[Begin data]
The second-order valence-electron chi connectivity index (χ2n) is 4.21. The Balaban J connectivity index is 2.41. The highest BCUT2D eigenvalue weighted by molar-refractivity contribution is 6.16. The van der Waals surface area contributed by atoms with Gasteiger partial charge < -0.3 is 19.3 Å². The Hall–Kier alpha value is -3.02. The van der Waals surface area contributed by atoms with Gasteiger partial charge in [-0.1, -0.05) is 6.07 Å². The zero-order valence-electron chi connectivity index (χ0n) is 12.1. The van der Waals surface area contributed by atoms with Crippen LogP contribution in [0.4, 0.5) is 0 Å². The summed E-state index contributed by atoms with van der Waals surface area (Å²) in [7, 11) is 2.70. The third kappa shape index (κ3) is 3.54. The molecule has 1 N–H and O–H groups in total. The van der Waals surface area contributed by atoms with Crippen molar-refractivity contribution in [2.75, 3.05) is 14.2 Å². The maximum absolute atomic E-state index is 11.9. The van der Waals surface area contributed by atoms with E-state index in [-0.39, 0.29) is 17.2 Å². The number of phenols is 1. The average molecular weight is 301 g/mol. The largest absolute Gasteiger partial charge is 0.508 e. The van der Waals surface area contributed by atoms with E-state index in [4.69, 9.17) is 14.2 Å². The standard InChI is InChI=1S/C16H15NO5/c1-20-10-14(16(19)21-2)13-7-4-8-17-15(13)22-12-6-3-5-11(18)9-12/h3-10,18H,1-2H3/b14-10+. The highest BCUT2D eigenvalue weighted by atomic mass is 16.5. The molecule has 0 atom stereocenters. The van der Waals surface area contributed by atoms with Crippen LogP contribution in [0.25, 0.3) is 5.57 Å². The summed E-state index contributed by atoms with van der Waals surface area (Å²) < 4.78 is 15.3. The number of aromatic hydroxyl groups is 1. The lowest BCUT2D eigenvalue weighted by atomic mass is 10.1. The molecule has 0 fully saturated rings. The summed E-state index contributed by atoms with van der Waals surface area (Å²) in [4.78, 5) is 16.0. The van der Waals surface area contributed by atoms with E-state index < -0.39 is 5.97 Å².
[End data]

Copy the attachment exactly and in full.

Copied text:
The second-order valence-electron chi connectivity index (χ2n) is 4.21. The Balaban J connectivity index is 2.41. The highest BCUT2D eigenvalue weighted by molar-refractivity contribution is 6.16. The van der Waals surface area contributed by atoms with Gasteiger partial charge < -0.3 is 19.3 Å². The Hall–Kier alpha value is -3.02. The van der Waals surface area contributed by atoms with Gasteiger partial charge in [-0.1, -0.05) is 6.07 Å². The zero-order valence-electron chi connectivity index (χ0n) is 12.1. The van der Waals surface area contributed by atoms with Crippen LogP contribution in [0.4, 0.5) is 0 Å². The summed E-state index contributed by atoms with van der Waals surface area (Å²) in [7, 11) is 2.70. The third kappa shape index (κ3) is 3.54. The molecule has 1 N–H and O–H groups in total. The van der Waals surface area contributed by atoms with Crippen molar-refractivity contribution in [2.75, 3.05) is 14.2 Å². The maximum absolute atomic E-state index is 11.9. The van der Waals surface area contributed by atoms with E-state index in [-0.39, 0.29) is 17.2 Å². The number of phenols is 1. The average molecular weight is 301 g/mol. The largest absolute Gasteiger partial charge is 0.508 e. The van der Waals surface area contributed by atoms with E-state index in [4.69, 9.17) is 14.2 Å². The standard InChI is InChI=1S/C16H15NO5/c1-20-10-14(16(19)21-2)13-7-4-8-17-15(13)22-12-6-3-5-11(18)9-12/h3-10,18H,1-2H3/b14-10+. The highest BCUT2D eigenvalue weighted by atomic mass is 16.5. The molecule has 0 atom stereocenters. The van der Waals surface area contributed by atoms with Crippen LogP contribution in [0.25, 0.3) is 5.57 Å². The summed E-state index contributed by atoms with van der Waals surface area (Å²) < 4.78 is 15.3. The number of aromatic hydroxyl groups is 1. The lowest BCUT2D eigenvalue weighted by atomic mass is 10.1. The molecule has 0 fully saturated rings. The summed E-state index contributed by atoms with van der Waals surface area (Å²) in [4.78, 5) is 16.0. The van der Waals surface area contributed by atoms with E-state index < -0.39 is 5.97 Å².